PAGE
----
For centuries, sugar has been virtually the only commercialized product derived from sugarcane. Traditionally, sugarcane breeding programs focused exclusively on the increase of the sucrose content, abandoning characteristics such as biomass yield and fiber content. Recently, sugarcane gained prominence also for its potential in terms of biomass production. As a result, some sugarcane breeding programs began to look for ways to increase fiber content and biomass yield instead of sugar content. In the 1980s, Alexander created the concept of energy cane. Here we review the changes in the sugarcane breeding programs related to enhanced fiber instead of sugar content. Compare the energy generation of energy cane with other biomass crops. Also, the recent changes in the biomass and biofuels scenario, focusing on topics as 2G ethanol and the RenovaBio program, from the Brazilian Government, which will give carbon credits to biofuels. Although several studies demonstrate its potential for biomass production, energy cane is still a new technology on an experimental scale and has been struggling to reach and establish on a commercial scale. However, policies and new technologies are increasing the demand for lignocellulosic material. Therefore, this chapter connects these points and shows the potential of this new plant material for the coming years.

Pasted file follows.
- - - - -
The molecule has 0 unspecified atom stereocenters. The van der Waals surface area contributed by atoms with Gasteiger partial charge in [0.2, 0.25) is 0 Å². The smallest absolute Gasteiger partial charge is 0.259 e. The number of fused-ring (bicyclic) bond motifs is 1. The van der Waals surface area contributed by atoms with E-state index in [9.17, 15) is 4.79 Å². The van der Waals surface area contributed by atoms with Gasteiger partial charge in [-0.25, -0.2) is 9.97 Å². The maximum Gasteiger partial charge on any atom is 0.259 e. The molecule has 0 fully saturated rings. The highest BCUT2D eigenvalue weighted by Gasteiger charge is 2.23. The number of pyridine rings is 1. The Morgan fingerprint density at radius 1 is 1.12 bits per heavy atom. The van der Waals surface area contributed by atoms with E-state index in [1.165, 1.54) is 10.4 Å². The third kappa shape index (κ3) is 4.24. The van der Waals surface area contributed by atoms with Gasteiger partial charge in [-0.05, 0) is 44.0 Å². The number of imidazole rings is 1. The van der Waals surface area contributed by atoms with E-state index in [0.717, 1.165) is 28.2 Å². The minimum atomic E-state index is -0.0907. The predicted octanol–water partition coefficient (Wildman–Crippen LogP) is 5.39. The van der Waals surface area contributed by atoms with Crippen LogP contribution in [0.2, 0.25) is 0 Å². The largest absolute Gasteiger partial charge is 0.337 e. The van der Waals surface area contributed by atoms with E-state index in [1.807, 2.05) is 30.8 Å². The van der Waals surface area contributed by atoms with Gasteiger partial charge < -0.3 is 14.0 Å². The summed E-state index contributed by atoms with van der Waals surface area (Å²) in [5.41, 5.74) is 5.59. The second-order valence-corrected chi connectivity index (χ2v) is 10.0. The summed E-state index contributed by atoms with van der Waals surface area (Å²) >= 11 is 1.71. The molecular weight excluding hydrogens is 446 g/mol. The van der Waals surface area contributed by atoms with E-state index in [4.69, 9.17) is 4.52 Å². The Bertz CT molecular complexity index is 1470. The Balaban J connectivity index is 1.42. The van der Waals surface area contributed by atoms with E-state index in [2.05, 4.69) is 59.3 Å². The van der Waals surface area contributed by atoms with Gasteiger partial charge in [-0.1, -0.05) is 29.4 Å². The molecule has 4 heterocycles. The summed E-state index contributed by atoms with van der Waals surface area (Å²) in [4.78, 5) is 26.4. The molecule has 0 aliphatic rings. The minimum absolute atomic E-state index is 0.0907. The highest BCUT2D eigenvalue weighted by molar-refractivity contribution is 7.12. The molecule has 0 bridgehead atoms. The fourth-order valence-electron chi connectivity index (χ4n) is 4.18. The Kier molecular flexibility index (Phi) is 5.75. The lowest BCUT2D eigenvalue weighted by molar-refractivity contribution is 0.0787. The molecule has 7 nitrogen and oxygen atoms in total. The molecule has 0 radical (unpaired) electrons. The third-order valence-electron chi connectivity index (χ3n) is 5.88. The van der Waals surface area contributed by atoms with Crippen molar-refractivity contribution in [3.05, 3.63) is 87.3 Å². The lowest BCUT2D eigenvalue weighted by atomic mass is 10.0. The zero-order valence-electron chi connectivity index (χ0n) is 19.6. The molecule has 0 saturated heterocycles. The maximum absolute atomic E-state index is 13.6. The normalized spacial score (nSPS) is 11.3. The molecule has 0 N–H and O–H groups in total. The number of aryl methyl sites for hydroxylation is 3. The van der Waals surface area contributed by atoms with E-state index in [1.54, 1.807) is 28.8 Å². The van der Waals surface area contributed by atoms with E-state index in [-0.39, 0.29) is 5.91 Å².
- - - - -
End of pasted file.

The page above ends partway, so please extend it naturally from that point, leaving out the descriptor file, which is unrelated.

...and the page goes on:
Part of the book: Sugarcane